6 : The Seaside Holiday Photograph (continued)
1. The Kings Road and the
Beach showing the Lower Esplanade and the the Kings Road Arches.A
postcard dated 1916.
Beach, Kings Road Arches and the Lower Esplanade
Lower Esplanade ran beneath the Kings Road, from the West
Pier to the Fish Market, below East Street. According to Timothy
Carder, author of 'The Encyclopaedia of Brighton', for many years
the Lower Esplanade was "a ramshackle area frequented
by stall-holders and street entertainers." The Lower
Esplanade followed the shore line and the businesses that operated
here in the 1870s such as boat builders, refreshment rooms and
pleasure boat proprietors, often gave their address simply as
1874, only one photographer, William Dawson, gave his studio
address as The Beach. By 1878, Dawson had been joined at
'The Beach' by Thomas Frederick Foulkes. Dawson's studio
was close to the West Pier, while Foulkes was located some distance
away, near the Middle Street gap.
the 1880s, the Kings Road was widened and was bolstered by a row
of arches under the main road. The Kings Road Arches housed
a number of businesses and places of amusement and refreshment.
2 The Kings Road, Brighton
showing the Arches to the west of the West Pier.William Dawson
had his photographic studio, refreshment rooms and other small
businesses on the Lower Esplanade just beyond the West PierA postcard
of the Kings Road Arches was erratic in the 1870s and 1880s, but
generally ran from east to west. In 1888, Joseph Peter Manning
had a photographic room at No 38 Kings Road Arches below Ship
Street; Foulkes's Middle Street gap studio was given the number
46, and Dawson's photographic business was located near the West
Pier, between numbers 65 and 69.
of the photographers listed at Kings Road Arches combined portrait
taking with other business concerns. Wiliam Tickner was
primarily a boat builder, but he also operated as a photographer
from 1887 to 1907. William Dawson owned a photographic
studio in the centre of Brighton at 106 London Road and later
at 128 Richmond Road, but at various times he worked as a seaside
photographer, tobacconist, refreshment room proprietor, a manufacturer
of mineral water and, finally, a fruiterer.
Fred Collins was famous locally as the owner of the Skylark pleasure
boats and he was also the proprietor of the 'Welcome Brothers'
beerhouse in the Kings Road Arches. His son Frederick Collins
junior assisted his father and took photographs of holidaymakers,
but he also managed the American Bowling Saloon on the Lower Esplanade.
The photographer Lewis Why ran a rifle shooting range at
the eastern end of Kings Road Arches, near the Fish Market, from
1899 right up to 1910. It is assumed that other traders combined
photography with their usual business. Walter Flowers,
originally a carver and gilder, is recorded as the owner of a
bicycle depot and a restaurant in the 1890s, but a photograph
of his refreshment rooms taken around 1900 reveals that he had
a photo studio connected to the tearooms. Walter Flower is not
listed as a photographer and we can take it for granted that other
stall holders and tradesmen also offered a portrait taking service.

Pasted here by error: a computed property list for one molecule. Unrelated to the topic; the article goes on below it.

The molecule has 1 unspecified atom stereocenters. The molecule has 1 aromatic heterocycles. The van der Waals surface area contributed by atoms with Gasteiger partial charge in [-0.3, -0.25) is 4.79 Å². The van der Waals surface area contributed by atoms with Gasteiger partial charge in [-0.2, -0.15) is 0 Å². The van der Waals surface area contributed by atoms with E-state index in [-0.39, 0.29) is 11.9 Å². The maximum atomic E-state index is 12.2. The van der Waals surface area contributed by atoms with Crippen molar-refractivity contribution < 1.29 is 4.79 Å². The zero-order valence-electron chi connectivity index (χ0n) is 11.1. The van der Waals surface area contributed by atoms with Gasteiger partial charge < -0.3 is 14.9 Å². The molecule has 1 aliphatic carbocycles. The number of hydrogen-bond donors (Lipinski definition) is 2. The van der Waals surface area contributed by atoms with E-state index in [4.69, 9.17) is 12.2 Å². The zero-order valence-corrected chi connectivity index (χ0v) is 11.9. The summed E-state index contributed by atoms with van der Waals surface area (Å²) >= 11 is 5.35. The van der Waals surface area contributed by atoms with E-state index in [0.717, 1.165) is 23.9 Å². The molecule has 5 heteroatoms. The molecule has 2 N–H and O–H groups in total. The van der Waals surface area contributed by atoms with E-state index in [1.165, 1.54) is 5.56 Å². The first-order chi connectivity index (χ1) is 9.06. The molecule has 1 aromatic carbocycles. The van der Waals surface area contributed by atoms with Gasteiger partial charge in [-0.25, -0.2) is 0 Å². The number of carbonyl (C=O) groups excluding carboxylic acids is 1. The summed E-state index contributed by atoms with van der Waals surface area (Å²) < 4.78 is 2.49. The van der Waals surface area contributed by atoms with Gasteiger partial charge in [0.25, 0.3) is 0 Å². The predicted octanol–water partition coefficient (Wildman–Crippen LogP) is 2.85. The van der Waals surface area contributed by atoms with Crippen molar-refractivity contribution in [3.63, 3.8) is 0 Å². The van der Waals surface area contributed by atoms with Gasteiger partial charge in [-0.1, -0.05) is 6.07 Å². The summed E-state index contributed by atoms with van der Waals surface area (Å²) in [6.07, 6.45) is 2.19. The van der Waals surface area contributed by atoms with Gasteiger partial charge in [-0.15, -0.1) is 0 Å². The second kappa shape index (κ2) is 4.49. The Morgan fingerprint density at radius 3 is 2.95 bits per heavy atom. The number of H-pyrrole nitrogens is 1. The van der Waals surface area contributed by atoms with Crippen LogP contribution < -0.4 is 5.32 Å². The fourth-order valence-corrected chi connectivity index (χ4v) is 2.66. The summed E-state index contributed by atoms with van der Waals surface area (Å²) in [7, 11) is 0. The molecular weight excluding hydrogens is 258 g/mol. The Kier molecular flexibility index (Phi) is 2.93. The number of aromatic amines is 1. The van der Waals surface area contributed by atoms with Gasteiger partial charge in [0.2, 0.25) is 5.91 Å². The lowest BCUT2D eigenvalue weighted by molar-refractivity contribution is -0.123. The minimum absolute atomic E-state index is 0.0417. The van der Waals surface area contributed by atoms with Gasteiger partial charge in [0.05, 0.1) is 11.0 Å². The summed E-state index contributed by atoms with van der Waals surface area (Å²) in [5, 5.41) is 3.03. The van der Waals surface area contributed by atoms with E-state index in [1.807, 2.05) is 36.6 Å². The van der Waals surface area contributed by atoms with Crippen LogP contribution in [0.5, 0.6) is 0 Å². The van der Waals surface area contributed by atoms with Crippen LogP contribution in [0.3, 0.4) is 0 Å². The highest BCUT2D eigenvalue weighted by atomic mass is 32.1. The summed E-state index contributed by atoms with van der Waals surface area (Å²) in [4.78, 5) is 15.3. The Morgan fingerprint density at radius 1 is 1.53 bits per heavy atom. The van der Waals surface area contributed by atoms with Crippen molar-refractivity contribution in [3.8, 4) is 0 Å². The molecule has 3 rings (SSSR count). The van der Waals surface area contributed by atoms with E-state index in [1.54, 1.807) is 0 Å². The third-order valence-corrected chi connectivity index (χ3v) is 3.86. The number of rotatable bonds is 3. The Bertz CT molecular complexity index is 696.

Numbering of the Kings Road Arches
1890, the Kings Road Arches were re-numbered. The businesses under
the Kings Road were now numbered from left to right, starting
from, rather than ending at William Dawson's premises at No 65.
Dawson's studio address was hardly affected but the reversed ordering
of numbering changed the studio address of J.P.Manning
from No 38 to No 150 Kings Road Arches. Thomas Foulkes,
who had a studio at No 46, was given the number 131. Frederick
Collins junior, who ran a photographic studio at No 54 Kings
Road Arches in 1882, had to change the number to 124 in 1891.
confuse matters even further, the numbers on the Arches were changed
again, a couple of years later. Page's 1895 Directory of Professions
and Trades, illustrates that the re-numbering of the Kings Road
Arches aroun 1893 had in effect increased the numbers of each
studio address by a difference of around forty or more. The studio
of Richard Cartwright junior at No 108 became 148 Kings
Road Arches in the 1895 Directory. Frederick Collins junior's
photo rooms which had recently been renumbered 124, was now recorded
as 167 Kings Road Arches. Thomas Foulkes had two separate
studios at 131 and 140 Kings Road Arches in 1892, but Page's Directory
of 1895 lists his studios at 174 and 181, The Arches, Kings Road.
Joseph Peter Mannings' studio number changed from 150 to 193 Kings
Road Arches. Looking at trade directories which span the late
1880s to the early 1900s, it appears that J.P.Manning (like
the other photographers in the Kings Road Arches) was continually
changing the site of his seafront studio, when in fact he was
occupying roughly the same spot over a period of 17 years.The
location of the Kings Road Arches studios remained relatively
constant; it was the numbering of the Arches that was frequently
Beach, Brighton. This coloured postcard shows the crowded beach
and, on the left, the traders' stalls and businesses on the Lower
Esplanade. On the left, in front of the Shelter Hall, can be seen
Bolla & Biucchi's Restaurant. Richard Cartwright had a photographic
studio next door to Bolla & Biucchi 's Restaurant from 1890
to 1910 and beyond. Postcard dated 1916.
Brighton Front, showing the Kings Road Arches as seen from the
top of the Shelter Hall. Cartwright's studio can be seen with
the blue and white striped awning, immediately to the left of
Bolla & Biucchi's Restaurant. The West Pier is in the distance.
The Beach, Brighton. This coloured
postcard shows the Kings Road Arches that stretched along Brighton's
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Origins of the Official Post Card